Between endless canals, centuries-old canal houses, and bright tulip fields, you certainly don’t need to look hard to discover that there are plenty of beautiful places to visit in the Netherlands! Here are some of the very best towns and cities in the Netherlands you must visit on your next Dutch adventure!
Of course, one of the most beautiful places to visit in the Netherlands is its capital city, Amsterdam. Canalside houses, hidden gems, quaint museums, and plenty of churches: Amsterdam is a fairly compact city that’s easy to explore over the course of a few days.
While in the city, be sure not to miss out on the Rijksmuseum (home to several works of art by Rembrandt) and the Jordaan district, a trendy area that’s characterised by its narrow canals and quirky eateries. Thanks to its many transport links across the rest of the Netherlands, easy day trips can be taken to plenty of other Dutch destinations; such as the tulip fields of Keukenhof or the mills of Kinderdijk.
If you’re looking for Holland off-the-beaten-path, then Leiden offers a plethora of hidden gems. Full of cosy cafés, bagel bars, and plenty of secret spots, indeed no visit to the Netherlands would be complete without a trip to the university city of Leiden.
After all, the oldest bar in the city is where the Heineken Star originated, while the classical feel of the city meant that Leiden was chosen for filming the Miniaturist (which is actually set in Amsterdam!). Nearby, Kasteel Duivenvoorde dates back centuries, is one of the most beautiful castles in Holland and is even surrounded by a moat!
#3 The Hague
Underrated and often missed in favour of more popular Dutch attractions, The Hague is home to the city and the beach. And in a country like the Netherlands, this is the kind of fact that shouldn’t be easily overlooked! Of all the cities near Amsterdam, the Hague is one of the easiest to reach as a day trip from Amsterdam, or as a weekend escape in its own right. The city even has a great vegan scene.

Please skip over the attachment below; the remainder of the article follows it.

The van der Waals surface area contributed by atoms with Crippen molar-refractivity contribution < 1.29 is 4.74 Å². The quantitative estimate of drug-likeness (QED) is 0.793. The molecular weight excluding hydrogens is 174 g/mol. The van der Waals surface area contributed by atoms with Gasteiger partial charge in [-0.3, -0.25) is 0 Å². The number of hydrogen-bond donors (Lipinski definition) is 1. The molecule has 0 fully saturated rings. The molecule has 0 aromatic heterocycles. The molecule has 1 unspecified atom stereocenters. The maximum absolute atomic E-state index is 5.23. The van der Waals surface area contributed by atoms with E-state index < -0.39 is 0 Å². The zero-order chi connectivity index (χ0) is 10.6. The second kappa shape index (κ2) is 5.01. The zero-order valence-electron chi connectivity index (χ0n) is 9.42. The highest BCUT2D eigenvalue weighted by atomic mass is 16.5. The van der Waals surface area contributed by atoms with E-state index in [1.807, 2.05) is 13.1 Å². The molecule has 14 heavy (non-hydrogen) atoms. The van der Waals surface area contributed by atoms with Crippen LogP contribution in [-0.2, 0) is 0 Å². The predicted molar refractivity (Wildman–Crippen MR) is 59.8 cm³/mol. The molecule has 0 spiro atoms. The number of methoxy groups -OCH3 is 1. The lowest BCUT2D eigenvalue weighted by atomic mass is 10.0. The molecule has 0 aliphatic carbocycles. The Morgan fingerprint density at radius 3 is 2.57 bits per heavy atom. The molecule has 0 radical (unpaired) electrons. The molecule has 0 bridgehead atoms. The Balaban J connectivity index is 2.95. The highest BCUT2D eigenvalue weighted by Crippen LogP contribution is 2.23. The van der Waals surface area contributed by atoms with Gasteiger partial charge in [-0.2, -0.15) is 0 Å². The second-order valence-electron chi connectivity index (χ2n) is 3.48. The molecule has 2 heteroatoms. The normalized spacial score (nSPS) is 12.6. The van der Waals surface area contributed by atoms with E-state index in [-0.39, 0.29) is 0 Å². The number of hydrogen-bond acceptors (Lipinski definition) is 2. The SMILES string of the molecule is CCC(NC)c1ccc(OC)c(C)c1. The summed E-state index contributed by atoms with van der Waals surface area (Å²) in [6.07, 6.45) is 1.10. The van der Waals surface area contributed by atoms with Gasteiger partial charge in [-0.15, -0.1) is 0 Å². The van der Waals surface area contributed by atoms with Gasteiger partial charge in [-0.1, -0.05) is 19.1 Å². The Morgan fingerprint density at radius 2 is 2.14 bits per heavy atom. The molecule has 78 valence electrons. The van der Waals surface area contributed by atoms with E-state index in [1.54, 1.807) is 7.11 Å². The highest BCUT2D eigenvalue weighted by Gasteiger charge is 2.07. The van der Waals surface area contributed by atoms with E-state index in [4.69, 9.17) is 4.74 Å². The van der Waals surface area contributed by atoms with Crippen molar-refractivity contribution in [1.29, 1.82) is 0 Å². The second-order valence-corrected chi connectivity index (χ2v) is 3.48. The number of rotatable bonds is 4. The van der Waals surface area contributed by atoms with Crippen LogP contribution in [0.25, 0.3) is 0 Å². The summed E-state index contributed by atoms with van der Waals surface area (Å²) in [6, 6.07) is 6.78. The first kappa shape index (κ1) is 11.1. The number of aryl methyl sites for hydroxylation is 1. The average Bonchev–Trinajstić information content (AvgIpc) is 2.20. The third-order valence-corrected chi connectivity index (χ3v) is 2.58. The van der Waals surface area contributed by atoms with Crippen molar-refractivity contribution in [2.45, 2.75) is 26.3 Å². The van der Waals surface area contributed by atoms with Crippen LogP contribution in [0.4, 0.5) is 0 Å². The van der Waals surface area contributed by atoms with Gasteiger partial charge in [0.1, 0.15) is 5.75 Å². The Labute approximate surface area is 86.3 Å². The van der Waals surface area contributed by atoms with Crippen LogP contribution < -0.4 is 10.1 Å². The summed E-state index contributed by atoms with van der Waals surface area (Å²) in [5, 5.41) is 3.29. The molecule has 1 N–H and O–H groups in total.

After all, the endless stretch of sand at Scheveningen is breathtakingly beautiful and the boardwalk there is filled with eateries in the summer months. Nearby, old-town Scheveningen was once a historic town in its own right though it’s been since absorbed into the fabric of The Hague. Nevertheless, the suburb retains its own vibe and it’s here where you can taste pickled herring, a local speciality.
Did someone say cheese? No doubt you’ve heard of Gouda before, thanks to its namesake cheese. But what you may well not know is that Gouda is so much more than its namesake cheese. From pretty canals to churches disguised as houses, this city has a plethora of activities worth discovering and is well worth exploring over the course of a long weekend.
Highlights of Gouda include the De Goudse Waag (a historic cheese weighing house), the city’s standalone town hall with its mechanical clock, and a windmill that still sells its own freshly ground flour in the shop next door. Head to Gouda on a Thursday from the beginning of April until the end of August and you can expect to find the traditional cheese market in full swing!
For those familiar with European pottery, no doubt ‘Delftware’ is a term you’ll have heard of before. The pretty city of Delft sits midway between the Hague and Rotterdam and can easily be visited as a day trip from either city (especially if you’re planning to cycle from The Hague).